As gay marriage begins in Washington, opponents vow to fight

Gay marriage officially became legal in Washington, D.C. on Tuesday. Many same-sex couples embraced the opportunity to get married, but some opponents want to put gay marriage on the ballot through the District’s initiative process.

By , Staff writer

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    Sinjoyla Townsend (l.) and Angelisa Young react after being pronounced married, on Tuesday, the first day that gay marriage was legal in Washington, DC.
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Gay rights groups celebrated the start of same-sex weddings Tuesday in Washington, D.C., but gay marriage foes say the issue is not yet settled.

Before the Washington City Council finalized its decision to legalize same-sex marriage last year, a coalition of the area’s religious leaders tried to put the question to voters through a citywide referendum.

That move was blocked by the city’s board of elections and later by the a D.C. Superior Court judge (The Monitor covered the ruling here). But same-sex marriage opponents are now trying to put the question on the ballot through the District’s initiative process, which gives voters the opportunity to weigh in on existing legislation.

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“It’s not over in D.C. by any means,” wrote Brian Brown, executive director of the National Organization for Marriage, on the group’s blog. “The people of D.C. have a right, granted by Congress in their charter, to vote to overturn legislation passed by elected officials, just as people in many states (like Maine) have that right.”

In an interview, Mr. Brown said a case over the initiative is pending in the D.C. Court of Appeals.

If the ballot initiative is allowed, many expect that voters would overturn gay marriage. Same-sex marriage has been defeated in the 31 states where the question was put to voters.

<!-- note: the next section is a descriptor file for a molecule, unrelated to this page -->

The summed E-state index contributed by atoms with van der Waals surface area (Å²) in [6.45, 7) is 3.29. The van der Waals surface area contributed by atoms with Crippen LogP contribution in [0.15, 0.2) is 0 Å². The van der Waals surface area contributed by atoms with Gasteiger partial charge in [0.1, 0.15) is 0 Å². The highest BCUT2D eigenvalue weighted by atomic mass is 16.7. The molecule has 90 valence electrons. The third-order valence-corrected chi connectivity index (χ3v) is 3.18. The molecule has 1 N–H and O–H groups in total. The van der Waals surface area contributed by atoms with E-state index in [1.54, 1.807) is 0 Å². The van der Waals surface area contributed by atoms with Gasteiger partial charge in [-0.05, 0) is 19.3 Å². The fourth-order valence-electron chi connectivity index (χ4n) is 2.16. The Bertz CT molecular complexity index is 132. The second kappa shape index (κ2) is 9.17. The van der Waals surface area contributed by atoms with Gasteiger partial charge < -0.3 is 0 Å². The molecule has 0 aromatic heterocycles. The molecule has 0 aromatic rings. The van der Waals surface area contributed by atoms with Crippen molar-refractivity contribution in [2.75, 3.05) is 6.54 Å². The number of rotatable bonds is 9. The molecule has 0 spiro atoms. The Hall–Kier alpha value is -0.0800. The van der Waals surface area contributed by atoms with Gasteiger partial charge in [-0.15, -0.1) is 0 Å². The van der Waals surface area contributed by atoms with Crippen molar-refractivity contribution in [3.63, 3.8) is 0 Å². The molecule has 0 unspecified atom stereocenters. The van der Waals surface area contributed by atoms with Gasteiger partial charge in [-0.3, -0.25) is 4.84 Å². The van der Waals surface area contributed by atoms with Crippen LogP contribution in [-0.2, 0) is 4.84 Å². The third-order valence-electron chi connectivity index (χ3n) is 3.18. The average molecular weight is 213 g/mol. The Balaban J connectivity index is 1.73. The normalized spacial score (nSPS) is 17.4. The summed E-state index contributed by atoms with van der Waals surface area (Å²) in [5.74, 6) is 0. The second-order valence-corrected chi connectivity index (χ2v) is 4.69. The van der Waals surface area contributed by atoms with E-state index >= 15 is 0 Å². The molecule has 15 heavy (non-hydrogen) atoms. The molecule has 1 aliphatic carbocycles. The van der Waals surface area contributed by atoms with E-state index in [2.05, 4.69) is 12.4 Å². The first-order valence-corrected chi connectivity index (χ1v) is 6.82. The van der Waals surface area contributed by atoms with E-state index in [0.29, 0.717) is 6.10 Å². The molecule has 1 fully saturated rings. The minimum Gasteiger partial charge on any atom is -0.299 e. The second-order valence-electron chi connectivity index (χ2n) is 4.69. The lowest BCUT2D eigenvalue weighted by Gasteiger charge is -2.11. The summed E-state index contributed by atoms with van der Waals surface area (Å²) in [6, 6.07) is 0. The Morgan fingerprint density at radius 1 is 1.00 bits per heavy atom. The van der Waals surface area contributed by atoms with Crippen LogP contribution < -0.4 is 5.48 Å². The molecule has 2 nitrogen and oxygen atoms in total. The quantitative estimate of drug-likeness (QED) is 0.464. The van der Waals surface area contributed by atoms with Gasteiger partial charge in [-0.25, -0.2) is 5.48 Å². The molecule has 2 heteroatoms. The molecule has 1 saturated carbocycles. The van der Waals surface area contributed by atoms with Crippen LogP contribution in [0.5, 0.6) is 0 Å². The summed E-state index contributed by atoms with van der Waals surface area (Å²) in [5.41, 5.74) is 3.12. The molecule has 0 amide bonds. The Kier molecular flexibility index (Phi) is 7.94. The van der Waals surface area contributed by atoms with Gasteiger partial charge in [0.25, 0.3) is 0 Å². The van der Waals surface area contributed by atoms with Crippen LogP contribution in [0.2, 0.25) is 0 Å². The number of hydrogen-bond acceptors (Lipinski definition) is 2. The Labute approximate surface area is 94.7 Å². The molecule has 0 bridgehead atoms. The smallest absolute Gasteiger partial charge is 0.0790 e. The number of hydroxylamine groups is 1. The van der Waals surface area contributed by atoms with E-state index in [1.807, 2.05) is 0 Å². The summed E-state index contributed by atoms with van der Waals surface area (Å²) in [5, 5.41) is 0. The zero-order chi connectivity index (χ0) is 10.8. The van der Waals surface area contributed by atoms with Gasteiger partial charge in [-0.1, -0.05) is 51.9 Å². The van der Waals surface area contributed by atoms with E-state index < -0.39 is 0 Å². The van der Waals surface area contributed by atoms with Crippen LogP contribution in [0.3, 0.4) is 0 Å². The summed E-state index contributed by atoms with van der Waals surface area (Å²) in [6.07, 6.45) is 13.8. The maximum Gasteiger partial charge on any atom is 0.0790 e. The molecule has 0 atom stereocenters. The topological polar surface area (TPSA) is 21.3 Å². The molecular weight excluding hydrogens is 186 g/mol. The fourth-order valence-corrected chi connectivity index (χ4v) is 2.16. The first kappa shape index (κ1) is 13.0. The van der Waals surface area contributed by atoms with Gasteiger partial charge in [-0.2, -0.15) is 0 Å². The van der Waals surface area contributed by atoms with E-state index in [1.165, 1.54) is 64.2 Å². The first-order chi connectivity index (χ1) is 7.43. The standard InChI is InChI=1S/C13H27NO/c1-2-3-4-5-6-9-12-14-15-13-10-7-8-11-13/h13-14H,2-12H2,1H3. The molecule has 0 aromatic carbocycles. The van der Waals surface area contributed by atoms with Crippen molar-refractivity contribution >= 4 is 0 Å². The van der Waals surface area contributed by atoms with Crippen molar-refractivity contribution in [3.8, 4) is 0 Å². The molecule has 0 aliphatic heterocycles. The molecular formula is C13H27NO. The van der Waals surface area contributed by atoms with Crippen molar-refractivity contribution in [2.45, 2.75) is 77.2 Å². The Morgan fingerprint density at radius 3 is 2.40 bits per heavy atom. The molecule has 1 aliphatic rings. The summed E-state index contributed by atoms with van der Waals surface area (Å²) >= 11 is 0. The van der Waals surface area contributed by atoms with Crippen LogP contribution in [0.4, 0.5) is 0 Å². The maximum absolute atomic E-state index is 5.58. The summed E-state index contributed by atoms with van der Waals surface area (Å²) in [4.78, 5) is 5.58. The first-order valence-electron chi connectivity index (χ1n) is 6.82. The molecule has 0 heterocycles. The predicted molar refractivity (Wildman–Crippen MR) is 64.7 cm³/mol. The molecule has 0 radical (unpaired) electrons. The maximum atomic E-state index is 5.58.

Before the city’s law took effect last week – the District granted same-sex marriage licenses last Wednesday, but Tuesday was the first day for gay marriage ceremonies – opponents of the new marriage law asked the US Supreme Court for a temporary injunction. In the court’s decision not to get involved, Chief Justice John Roberts said the case should be handled in the local courts, but that gay marriage opponents had “some force” to their arguments.

“Clearly the law is on our side, and I think the courts will be sympathetic,” says Brown, regarding the effort to have a ballot initiative on the gay marriage question.

In California, voters outlawed gay marriage through a ballot initiative about five months after it was legalized by the state Supreme Court. That vote is now being challenged in federal court on the grounds that it violates the constitutional rights of gay and lesbian couples.

Brown says that Congress, which has so far refused overturn to the District’s same-sex marriage law, can at any time undo gay marriage in Washington. “Congress never loses its ability to act on any question in the District,” he says.

While gay marriage opponents have pledged to continue their fight in the District (the sixth US jurisdiction to legalize gay marriage), same-sex couples were getting married around the nation's capital beginning early Tuesday morning.

In one of the first ceremonies of the day, according to the Associated Press, Angelisa Young and Sinjoyla Townsend wed at the offices of the Human Rights Campaign in Washington. "Today was like a dream for me," Ms. Young said.

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